Usability testing is a test of the consistency and clarity of a site or application for its end user. Companies use usability testing services in order to check whether their product meets the expectations of users and how easy it is for them to solve their problems with its help.
Often, usability testing is carried out in two stages: the user passes N number of tasks (quantitative or qualitative tests), as well as a conversation, filling out questionnaires or in-depth interviews with the user (qualitative research).
As a rule, it should be carried out when an interface in the form of a paper or digital prototype or a ready-made software product has already been formed, and you want to understand what problems arise in the work and how the product meets user expectations.
The testing process takes on average from one month to three. It depends on many factors: the availability of different types of product, the complexity of the scenarios and the availability of their alternatives, the number of user roles.
In carrying out usability testing, we highlight the following stages:
- definition of the goal;
- test plan creation;
- determination of the number of researchers;
- determination of the target audience;
- obtaining user consent;
- organization of access;
The 10 rules for user interface design by Jacob Nielsen perfectly describe the main aspects that need to be checked during usability testing:
- Informativeness of the system. The user should always know the current status of the application.
- The proximity of the application to the real world. The dialogue with the user should be conducted in a language that he understands, being careful not to use incomprehensible terminology.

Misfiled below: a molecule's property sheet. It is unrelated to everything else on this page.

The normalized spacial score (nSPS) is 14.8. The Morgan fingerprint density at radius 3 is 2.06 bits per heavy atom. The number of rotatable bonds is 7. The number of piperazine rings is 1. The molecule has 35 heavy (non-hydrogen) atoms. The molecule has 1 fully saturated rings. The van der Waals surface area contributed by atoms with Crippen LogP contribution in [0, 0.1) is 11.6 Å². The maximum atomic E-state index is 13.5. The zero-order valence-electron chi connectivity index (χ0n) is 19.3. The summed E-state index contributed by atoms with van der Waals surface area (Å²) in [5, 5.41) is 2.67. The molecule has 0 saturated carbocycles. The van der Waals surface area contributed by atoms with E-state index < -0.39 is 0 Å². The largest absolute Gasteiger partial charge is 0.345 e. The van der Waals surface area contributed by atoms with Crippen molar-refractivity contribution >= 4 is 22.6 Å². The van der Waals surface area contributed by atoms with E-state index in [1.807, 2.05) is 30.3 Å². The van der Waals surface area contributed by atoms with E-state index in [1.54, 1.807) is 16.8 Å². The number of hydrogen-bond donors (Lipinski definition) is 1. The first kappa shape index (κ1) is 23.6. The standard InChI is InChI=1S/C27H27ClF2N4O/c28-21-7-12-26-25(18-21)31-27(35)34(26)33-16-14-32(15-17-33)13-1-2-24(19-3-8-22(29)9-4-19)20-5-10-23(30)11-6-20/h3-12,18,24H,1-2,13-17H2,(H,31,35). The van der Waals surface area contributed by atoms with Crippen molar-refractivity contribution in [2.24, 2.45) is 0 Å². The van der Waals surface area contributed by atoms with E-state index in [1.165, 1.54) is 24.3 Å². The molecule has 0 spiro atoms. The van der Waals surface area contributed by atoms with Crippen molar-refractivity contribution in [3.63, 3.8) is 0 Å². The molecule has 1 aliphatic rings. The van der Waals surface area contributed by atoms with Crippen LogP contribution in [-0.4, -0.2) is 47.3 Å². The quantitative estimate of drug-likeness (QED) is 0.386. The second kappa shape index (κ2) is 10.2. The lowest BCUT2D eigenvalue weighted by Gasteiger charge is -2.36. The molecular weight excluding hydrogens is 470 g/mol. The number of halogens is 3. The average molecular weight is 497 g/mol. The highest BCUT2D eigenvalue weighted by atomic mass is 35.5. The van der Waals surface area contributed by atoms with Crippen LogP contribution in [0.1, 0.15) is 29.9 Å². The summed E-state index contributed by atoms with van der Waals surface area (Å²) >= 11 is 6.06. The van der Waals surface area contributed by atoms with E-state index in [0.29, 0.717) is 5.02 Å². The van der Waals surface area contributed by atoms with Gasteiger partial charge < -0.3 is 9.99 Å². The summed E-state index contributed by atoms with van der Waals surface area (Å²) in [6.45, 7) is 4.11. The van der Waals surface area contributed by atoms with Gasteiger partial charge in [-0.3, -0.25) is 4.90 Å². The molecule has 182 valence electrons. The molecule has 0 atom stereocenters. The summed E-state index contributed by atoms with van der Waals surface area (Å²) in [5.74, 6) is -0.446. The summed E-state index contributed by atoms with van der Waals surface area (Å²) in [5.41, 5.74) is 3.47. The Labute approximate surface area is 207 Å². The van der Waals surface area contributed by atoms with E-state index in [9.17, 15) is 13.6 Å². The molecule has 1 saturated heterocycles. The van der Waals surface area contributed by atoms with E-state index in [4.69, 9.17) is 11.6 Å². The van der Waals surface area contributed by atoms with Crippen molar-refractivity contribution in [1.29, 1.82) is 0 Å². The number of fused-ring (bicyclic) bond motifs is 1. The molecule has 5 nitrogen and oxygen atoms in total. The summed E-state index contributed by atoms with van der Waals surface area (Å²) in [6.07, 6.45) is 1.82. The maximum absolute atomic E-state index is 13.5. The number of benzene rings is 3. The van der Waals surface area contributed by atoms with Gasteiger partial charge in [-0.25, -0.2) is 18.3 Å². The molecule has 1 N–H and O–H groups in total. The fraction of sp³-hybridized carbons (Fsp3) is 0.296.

- System escape routes. The application should always have “escape routes” from any functionality that the user has mistakenly launched.
- Unambiguity. All terms, functions and concepts should be described in a single interpretation – there should be no confusion for the user.
- Providence. The system should in every possible way "protect" the user from possible errors.
- Visibility. The user should not rack his brains trying to understand what he needs to do or trying to remember how he reached this or that state of the system. Possible manipulations with the program must be constantly visual.
- Flexibility and efficiency. Provide advanced users with the ability to avoid routine actions, and at the same time, it is necessary to hide the expansion of functionality from the inexperienced.
- Conciseness and precision. Dialogues should contain only the information that needs to be conveyed to the user, nothing superfluous.
- Loyalty to mistakes. Information about errors should be understandable and contain hints for further actions.
- Permanent help. No matter how informative the system is designed - it should always contain a section of help and documentation.